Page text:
April 21, 2011
So the Senate Finance committee signed off today on its draft of the 2012-13 state budget. And before I get into the nitty-gritty (mostly gritty) of it, I really want to thank the members and particularly the Chair, Senator Ogden.
They’ve all worked really hard on this. And as tired as I am right now, I can’t imagine how a lot of them must be feeling.
That said, we need to be honest about what we’re talking about here. This budget proposal really paints a grim picture – one that’s far removed from Texans, their priorities, and their history.
It strips billions of dollars from schools, universities, and millions of Texans who don’t have as much political power in the Capitol as they should.
But even more than that, it just throws a rug over the cracked foundation of the state’s finances. It doesn’t shore up the structural problems that have become an open secret at the Capitol. Nor does it address the shifting sand that’s already threatening to create another budget crisis in two years.
Oh, and it perpetuates many of the short-sighted practices that bear real responsibility for the state’s current budget mess. A lot of us, from both political parties, have been calling for reform of the state’s finances for years. But there’s no significant reform to be found in this proposal.
Yet somehow, in the bizarro world of Texas politics, those in control of the Senate are talking about their budget like it’s some kind of victory. Even some folks who don’t like the plan are hanging their heads and treating it as though it’s the best we can do.
The denial comes from a drama that’s played out in the Capitol over the last several months – one that couldn’t have been scripted much better (although, let’s face it, the plot was pretty predictable).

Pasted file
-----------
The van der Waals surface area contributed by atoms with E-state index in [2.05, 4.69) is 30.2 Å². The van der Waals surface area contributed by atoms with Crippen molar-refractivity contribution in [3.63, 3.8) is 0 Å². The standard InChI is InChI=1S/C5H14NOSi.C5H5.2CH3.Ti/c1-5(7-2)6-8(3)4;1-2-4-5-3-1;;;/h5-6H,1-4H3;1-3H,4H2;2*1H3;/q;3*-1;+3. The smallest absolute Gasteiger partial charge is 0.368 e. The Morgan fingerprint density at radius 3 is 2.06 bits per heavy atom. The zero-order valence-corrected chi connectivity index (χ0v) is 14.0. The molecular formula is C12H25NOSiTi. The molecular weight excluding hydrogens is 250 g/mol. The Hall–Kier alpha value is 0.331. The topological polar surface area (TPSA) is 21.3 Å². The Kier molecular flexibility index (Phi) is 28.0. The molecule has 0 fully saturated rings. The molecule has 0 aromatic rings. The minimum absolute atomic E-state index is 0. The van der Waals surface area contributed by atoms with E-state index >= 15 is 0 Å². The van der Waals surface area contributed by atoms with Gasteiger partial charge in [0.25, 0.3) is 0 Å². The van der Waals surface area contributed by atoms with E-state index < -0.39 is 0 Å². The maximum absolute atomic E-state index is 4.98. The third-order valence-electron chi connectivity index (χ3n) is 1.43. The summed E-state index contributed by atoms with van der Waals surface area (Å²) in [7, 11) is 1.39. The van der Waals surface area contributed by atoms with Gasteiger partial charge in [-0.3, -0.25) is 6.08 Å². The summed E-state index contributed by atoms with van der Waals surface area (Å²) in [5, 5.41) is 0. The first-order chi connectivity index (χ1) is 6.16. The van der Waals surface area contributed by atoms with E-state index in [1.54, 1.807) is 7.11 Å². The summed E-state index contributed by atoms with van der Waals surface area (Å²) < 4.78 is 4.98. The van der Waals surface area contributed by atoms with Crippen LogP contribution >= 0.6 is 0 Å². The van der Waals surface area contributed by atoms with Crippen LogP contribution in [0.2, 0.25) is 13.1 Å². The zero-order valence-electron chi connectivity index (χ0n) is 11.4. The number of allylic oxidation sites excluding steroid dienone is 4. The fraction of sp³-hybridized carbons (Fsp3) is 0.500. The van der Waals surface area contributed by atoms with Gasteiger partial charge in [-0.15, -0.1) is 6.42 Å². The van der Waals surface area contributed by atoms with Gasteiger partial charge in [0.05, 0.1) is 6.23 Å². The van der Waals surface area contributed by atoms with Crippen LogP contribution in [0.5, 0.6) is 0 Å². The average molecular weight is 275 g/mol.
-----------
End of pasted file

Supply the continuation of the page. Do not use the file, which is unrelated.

For weeks, politicians and pundits have focused on a genuinely horrendous plan approved by the Texas House of Representatives to hack away at schools, nursing homes and so many other priorities that Texans hold dear – even knowing that such a devastating proposal would never be approved by the Senate.
So compared to that gore-fest, the milder horror show of the Senate budget must look pretty good, right?
But compared to anything else – Texans’ priorities, Texas’ history, even the status quo – the Senate plan that’s now on the table remains unworthy of this state and its people.
And make no mistake: had we been told back in, say, September that the state was about to take about $4 billion from Texas schools and billions more from universities and the uninsured – all the while using the same debt, diversions and deception that have been a staple of the state’s budget-balancing practices for years – I suspect most of you wouldn’t have called that a “best-case scenario.”
I doubt you’d conclude it was an acceptable solution simply because “it could have been worse.”
No, I’m guessing that you’d have rejected that approach. You’d have called for honesty, accountability and real leadership, even knowing how great the challenge is.
And you’d have faced down those in control and told them to get to work fixing what they’d broken – even if they had to work into the summer to do it.
To understand the mess that’s before the Senate, let’s focus on just one school district – the largest that I represent, and the one my youngest son will graduate from before this budget expires.